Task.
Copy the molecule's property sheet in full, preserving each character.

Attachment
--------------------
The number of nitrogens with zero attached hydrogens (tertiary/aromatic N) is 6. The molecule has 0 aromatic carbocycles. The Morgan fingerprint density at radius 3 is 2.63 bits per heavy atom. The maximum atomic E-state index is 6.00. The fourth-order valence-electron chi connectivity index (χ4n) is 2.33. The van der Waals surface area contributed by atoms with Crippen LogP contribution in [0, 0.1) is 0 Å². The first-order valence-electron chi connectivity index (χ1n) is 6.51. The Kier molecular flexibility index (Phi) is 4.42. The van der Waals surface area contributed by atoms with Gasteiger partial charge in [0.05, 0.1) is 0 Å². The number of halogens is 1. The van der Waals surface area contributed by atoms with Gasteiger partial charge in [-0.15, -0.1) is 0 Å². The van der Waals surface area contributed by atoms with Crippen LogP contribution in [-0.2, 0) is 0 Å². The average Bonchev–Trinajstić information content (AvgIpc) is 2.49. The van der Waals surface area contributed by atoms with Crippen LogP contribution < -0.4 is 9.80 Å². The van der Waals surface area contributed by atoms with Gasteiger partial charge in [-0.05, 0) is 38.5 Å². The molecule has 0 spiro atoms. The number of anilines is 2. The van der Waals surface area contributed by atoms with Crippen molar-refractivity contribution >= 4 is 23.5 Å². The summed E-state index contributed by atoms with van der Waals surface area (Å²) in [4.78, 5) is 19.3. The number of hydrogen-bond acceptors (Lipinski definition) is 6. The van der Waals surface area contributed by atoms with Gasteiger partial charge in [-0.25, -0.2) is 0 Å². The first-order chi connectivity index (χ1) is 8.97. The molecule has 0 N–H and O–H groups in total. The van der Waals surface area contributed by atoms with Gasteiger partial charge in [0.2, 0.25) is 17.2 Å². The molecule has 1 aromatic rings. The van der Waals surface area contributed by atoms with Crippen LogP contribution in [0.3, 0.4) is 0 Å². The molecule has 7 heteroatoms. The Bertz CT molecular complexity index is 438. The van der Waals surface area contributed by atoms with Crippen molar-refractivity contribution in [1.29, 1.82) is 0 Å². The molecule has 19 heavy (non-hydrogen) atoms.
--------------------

The number of nitrogens with zero attached hydrogens (tertiary/aromatic N) is 6. The molecule has 0 aromatic carbocycles. The Morgan fingerprint density at radius 3 is 2.63 bits per heavy atom. The maximum atomic E-state index is 6.00. The fourth-order valence-electron chi connectivity index (χ4n) is 2.33. The van der Waals surface area contributed by atoms with Crippen LogP contribution in [0, 0.1) is 0 Å². The first-order valence-electron chi connectivity index (χ1n) is 6.51. The Kier molecular flexibility index (Phi) is 4.42. The van der Waals surface area contributed by atoms with Gasteiger partial charge in [0.05, 0.1) is 0 Å². The number of halogens is 1. The van der Waals surface area contributed by atoms with Gasteiger partial charge in [-0.15, -0.1) is 0 Å². The van der Waals surface area contributed by atoms with Crippen LogP contribution in [-0.2, 0) is 0 Å². The average Bonchev–Trinajstić information content (AvgIpc) is 2.49. The van der Waals surface area contributed by atoms with Crippen LogP contribution < -0.4 is 9.80 Å². The van der Waals surface area contributed by atoms with Gasteiger partial charge in [-0.05, 0) is 38.5 Å². The molecule has 0 spiro atoms. The number of anilines is 2. The van der Waals surface area contributed by atoms with Crippen molar-refractivity contribution >= 4 is 23.5 Å². The summed E-state index contributed by atoms with van der Waals surface area (Å²) in [4.78, 5) is 19.3. The number of hydrogen-bond acceptors (Lipinski definition) is 6. The van der Waals surface area contributed by atoms with Gasteiger partial charge in [-0.25, -0.2) is 0 Å². The first-order chi connectivity index (χ1) is 8.97. The molecule has 0 N–H and O–H groups in total. The van der Waals surface area contributed by atoms with Gasteiger partial charge in [0.2, 0.25) is 17.2 Å². The molecule has 1 aromatic rings. The van der Waals surface area contributed by atoms with Crippen LogP contribution in [0.3, 0.4) is 0 Å². The molecule has 7 heteroatoms. The Bertz CT molecular complexity index is 438. The van der Waals surface area contributed by atoms with Crippen molar-refractivity contribution in [1.29, 1.82) is 0 Å². The molecule has 19 heavy (non-hydrogen) atoms.